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Nanosuits help small creatures survive a vacuum

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Posted April 17, 2013
(A–D) A living Drosophila larva was exposed to high vacuum with electron-beam irradiation for 60 min. (F and G) Before SEM observation, a different larva (light micrograph in F) was placed in the observation chamber without electron-beam irradiation for 60 min. (H and I) The specimen collapsed completely when subsequently observed by SEM. Each small white square in C and H is shown magnified in D and I, respectively. (E and J) TEM images are shown of vertical sections through the surface of each animal. The layer between the arrowheads in E indicates the limits of the newly formed outer membrane, not present in J. An outer layer covering the animal represents ECSs in B and G. Credit: (c) 2013 PNAS, doi: 10.1073/pnas.1221341110

(A–D) A living Drosophila larva was exposed to high vacuum with electron-beam irradiation for 60 min. (F and G) Before SEM observation, a different larva (light micrograph in F) was placed in the observation chamber without electron-beam irradiation for 60 min. (H and I) The specimen collapsed completely when subsequently observed by SEM. Each small white square in C and H is shown magnified in D and I, respectively. (E and J) TEM images are shown of vertical sections through the surface of each animal. The layer between the arrowheads in E indicates the limits of the newly formed outer membrane, not present in J. An outer layer covering the animal represents ECSs in B and G. Credit: (c) 2013 PNAS, doi: 10.1073/pnas.1221341110

Scientists use scanning electron microscopes (SEMs) to study tiny structures in small organisms. SEMs can only work in a high vacuum, and exposure to such a vacuum normally causes living things to die very quickly. Therefore, until now, scientists have been unable to study living specimens using SEMs. Takahiko Hariyama of the Hamamatsu University School of Medicine in Japan and his colleagues report that they were able to create “nanosuits” for small organisms by bombarding these organisms with electron beams or plasma radiation. In their paper, published in the Proceedings of the National Academy of Sciences, Hariyama’s team reports that these nanosuits provide protection against a high vacuum, allowing the organisms to stay alive in SEMs while scientists analyze them.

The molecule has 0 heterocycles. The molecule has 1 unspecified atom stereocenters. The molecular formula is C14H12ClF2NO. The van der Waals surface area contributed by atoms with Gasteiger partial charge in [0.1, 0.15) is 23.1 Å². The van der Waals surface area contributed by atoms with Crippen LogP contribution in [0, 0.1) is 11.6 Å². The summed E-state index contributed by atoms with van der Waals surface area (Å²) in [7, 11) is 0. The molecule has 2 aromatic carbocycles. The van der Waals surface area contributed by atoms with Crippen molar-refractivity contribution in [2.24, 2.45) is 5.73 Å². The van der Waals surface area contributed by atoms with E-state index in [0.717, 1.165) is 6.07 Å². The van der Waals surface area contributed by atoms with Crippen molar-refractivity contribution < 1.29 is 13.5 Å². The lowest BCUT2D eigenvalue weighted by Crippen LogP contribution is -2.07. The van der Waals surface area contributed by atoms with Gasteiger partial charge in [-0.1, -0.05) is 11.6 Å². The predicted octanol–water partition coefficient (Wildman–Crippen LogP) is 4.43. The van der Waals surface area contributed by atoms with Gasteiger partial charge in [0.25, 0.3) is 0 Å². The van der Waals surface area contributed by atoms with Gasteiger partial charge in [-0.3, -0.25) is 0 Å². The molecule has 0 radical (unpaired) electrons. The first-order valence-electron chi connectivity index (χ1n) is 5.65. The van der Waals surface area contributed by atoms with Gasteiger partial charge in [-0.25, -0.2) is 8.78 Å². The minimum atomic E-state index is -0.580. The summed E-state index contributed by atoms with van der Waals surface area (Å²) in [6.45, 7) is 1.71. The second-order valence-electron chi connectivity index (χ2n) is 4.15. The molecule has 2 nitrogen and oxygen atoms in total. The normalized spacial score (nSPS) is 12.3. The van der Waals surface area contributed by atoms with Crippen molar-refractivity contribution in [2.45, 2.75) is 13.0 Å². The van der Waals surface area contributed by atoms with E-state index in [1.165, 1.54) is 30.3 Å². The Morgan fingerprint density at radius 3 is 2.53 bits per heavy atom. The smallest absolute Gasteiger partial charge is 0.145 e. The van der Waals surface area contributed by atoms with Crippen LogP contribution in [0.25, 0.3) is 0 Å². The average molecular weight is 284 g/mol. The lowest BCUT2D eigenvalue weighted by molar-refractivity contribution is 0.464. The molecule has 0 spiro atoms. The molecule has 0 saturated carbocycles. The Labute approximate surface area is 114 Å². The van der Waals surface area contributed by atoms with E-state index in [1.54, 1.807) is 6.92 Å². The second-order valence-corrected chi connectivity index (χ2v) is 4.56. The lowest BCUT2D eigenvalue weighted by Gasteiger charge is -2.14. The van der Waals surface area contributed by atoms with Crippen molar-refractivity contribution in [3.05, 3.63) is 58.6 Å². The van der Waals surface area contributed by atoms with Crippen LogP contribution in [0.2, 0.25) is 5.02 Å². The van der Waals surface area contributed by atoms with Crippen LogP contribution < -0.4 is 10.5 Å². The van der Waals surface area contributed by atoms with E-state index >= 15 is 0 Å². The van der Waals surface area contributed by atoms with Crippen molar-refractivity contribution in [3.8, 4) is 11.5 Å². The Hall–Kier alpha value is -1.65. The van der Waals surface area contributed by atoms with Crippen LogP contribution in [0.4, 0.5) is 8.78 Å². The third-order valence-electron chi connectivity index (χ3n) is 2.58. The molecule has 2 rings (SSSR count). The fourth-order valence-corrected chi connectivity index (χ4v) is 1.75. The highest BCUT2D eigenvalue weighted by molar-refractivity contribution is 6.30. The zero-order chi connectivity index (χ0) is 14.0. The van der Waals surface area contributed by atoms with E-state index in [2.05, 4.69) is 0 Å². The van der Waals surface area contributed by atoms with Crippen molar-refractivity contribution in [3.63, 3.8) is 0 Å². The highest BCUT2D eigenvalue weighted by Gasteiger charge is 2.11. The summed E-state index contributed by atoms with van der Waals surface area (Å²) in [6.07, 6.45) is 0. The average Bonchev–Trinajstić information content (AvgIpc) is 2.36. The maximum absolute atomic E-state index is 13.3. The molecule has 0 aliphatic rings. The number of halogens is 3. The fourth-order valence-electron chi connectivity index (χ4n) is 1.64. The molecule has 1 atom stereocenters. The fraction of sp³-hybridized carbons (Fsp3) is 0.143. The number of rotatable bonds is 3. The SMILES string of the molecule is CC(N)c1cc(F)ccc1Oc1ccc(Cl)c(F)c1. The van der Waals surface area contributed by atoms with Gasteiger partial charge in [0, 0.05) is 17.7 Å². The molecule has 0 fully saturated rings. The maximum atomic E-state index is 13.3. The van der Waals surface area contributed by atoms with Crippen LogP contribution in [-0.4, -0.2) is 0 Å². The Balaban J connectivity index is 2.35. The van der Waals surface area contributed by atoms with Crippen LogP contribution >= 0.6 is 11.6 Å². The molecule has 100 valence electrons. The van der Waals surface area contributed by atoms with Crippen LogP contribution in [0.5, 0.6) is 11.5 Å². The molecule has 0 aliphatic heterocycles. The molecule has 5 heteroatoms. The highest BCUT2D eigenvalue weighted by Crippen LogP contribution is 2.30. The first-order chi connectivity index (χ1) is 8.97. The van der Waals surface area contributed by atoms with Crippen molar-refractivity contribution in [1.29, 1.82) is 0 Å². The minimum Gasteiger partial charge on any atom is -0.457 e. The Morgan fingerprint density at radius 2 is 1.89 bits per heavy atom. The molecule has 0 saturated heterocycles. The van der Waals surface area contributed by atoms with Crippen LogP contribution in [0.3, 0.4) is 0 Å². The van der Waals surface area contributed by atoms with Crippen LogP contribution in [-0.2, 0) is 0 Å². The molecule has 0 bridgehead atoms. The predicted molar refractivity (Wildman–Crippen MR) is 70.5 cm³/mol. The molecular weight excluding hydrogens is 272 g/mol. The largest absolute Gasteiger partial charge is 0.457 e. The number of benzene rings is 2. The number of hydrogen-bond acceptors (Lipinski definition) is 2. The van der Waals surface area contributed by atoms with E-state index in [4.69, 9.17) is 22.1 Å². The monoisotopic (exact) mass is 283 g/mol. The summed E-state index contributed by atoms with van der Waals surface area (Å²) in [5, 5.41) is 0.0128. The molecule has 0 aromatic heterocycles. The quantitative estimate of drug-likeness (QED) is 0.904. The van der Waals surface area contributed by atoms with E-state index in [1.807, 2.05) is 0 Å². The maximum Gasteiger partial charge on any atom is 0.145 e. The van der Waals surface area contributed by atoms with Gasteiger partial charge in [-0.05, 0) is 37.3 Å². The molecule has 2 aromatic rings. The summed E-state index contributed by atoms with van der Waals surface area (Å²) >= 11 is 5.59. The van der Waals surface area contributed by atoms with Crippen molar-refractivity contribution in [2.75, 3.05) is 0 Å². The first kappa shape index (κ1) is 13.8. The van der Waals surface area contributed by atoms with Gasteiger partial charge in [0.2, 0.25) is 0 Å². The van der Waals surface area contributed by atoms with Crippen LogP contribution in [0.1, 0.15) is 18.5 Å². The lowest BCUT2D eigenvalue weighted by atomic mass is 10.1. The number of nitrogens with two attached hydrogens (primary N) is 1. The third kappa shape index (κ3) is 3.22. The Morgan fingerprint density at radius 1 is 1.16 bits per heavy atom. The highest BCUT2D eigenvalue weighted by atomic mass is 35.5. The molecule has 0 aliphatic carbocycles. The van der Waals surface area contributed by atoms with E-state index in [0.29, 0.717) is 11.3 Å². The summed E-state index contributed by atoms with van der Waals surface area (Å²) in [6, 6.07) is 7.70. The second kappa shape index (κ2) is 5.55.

Exposure to a high vacuum causes living things to become dehydrated, collapse and die. This poses a problem for scientists who want to study fine structures on small organisms, because they must use SEMs to view these structures. They can only observe dead creatures, so do not get a true picture of how these structures appear on living ones.

Hariyama and his team tested how long different kinds of organisms would live in an SEM. As expected, almost all of the living things they studied died quickly. However, to their surprise, fruit fly larvae moved around for a full hour while in the SEM.

When the researchers placed fruit fly larvae in a high vacuum SEM observation chamber, but waited an hour before exposing the larvae to electron beams, the larvae all died, indicating that electrons somehow aided the other group’s survival.

Read more at: Phys.org

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